I remember when I was first learning about libertarianism, the philosophy that basically wants government’s role limited in both the economic and social spheres, the rule of thumb was that Republicans were better on economic issues while Democrats were better on protecting individual liberties, like freedom of speech. Does that rule of thumb work today?
In addition to vigorously supporting out-right limits on politic speech through campaign finance laws, Democrats seem increasingly uncomfortable with the plain, old political process, in which there is a lively public debate about issues. Brian Doherty writes about this dynamic in Reason, focusing specifically on liberals’ behavior during the health care debate:
Yet the process has already proven to be an unconscionable disappointment to many liberal legislators and commentators. Their increasingly shrill reaction to the debate has revealed a disturbing strain of American political thought that cannot comprehend how anyone could disagree with a big-government solution to health care without being evil, stupid, insane, or all three. Faced with the infuriating complication of democratic dissent, advocates of greater government involvement in health care, including some federal officials, have unleashed a vicious campaign against a sizable political minority.
The same could be said about many issues. As soon as the good, free speech loving “liberals” assumed power they began ruminating about ways to squelch talk radio (too conservative for their liking). And perhaps the greatest example of the “cream the dissenter” mentality has been in the global warming sphere, where those who contradict the line that scientists all agree that man-made global warming threatens civilization and we can do something about it by slashing carbon emissions are tarred as tools of the oil industry and see their credibility and funding threatened.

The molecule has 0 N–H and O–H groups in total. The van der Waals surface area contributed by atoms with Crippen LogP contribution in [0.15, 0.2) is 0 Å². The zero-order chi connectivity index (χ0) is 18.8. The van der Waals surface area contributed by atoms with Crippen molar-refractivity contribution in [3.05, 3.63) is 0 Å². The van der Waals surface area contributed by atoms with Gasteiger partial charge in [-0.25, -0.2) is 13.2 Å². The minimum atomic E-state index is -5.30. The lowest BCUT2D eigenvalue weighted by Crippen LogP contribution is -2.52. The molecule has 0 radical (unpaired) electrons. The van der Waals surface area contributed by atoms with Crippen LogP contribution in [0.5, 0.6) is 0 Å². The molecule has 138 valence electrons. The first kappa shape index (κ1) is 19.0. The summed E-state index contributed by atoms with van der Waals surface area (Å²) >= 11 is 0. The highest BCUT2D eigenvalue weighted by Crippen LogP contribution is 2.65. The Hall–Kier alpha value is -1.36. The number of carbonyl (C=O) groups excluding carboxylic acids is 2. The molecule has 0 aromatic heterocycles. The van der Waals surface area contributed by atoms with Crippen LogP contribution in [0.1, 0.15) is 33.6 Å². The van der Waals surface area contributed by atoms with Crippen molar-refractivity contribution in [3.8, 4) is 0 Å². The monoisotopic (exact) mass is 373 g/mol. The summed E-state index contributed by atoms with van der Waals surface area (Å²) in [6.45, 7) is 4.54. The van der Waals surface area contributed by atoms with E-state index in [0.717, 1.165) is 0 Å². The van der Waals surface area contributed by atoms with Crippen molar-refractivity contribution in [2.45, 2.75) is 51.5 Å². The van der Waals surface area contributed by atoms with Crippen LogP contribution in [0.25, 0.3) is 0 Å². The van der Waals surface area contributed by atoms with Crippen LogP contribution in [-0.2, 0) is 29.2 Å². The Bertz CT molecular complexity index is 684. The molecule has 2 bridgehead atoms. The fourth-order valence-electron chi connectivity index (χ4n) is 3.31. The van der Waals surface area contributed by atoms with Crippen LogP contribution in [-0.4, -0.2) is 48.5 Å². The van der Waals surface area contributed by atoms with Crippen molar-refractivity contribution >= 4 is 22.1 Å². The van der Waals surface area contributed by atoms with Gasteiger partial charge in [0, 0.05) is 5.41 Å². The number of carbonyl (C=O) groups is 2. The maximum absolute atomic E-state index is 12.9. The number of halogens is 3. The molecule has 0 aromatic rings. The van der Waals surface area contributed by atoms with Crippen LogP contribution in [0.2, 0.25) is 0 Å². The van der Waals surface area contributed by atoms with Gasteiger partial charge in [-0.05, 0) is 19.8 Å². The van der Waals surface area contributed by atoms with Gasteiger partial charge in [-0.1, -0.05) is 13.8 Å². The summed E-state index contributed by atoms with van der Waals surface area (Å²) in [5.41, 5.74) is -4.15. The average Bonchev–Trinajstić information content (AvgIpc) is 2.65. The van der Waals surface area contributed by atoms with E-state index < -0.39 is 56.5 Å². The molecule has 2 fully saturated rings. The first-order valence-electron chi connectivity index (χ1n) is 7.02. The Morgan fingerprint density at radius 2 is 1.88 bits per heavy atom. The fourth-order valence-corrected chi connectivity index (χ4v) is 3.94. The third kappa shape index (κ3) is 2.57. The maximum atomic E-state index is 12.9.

James Taranto details the latest example of just how far the global warming discussion has gotten from the scientific method:
The Met Office, Britain’s national weather service, “has embarked on an urgent exercise to bolster the reputation of climate-change science” in the wake of a whistle-blower’s revelation of widespread misconduct by climate scientists, London’s Times reports:
“More than 1,700 scientists have agreed to sign a statement defending the “professional integrity” of global warming research. They were responding to a round-robin request from the Met Office, which has spent four days collecting signatures. . . .”
One scientist told The Times he felt under pressure to sign. “The Met Office is a major employer of scientists and has long had a policy of only appointing and working with those who subscribe to their views on man-made global warming,” he said.
The concept of scientists–or journalists, or artists–signing a petition is ludicrous. The idea is that they are lending their authority to whatever cause the petition represents–but in fact they are undermining that authority, which is based on the presumption that they think for themselves.
The problem with the petition as a form is also a problem with the Met Office petition’s substance. The purpose of the petition is to shore up scientists’ authority by vouching for their integrity. But signing a loyalty oath under pressure from the government is itself a corrupt act. Anyone who signs this petition thereby raises doubts about his own integrity. And once again, the question arises: Why should any layman regard global warmism as credible when the “consensus” rests on political machinations, statistical tricks and efforts to suppress alternative hypotheses?
I know that there are lots of Democrats out there who earnestly believe that the world would be a better place if we let the government, for the good of the people, control more of our resources and redistribute wealth. Can’t they also respect the idea that there are those of us on the other side that truly believe what we say we believe?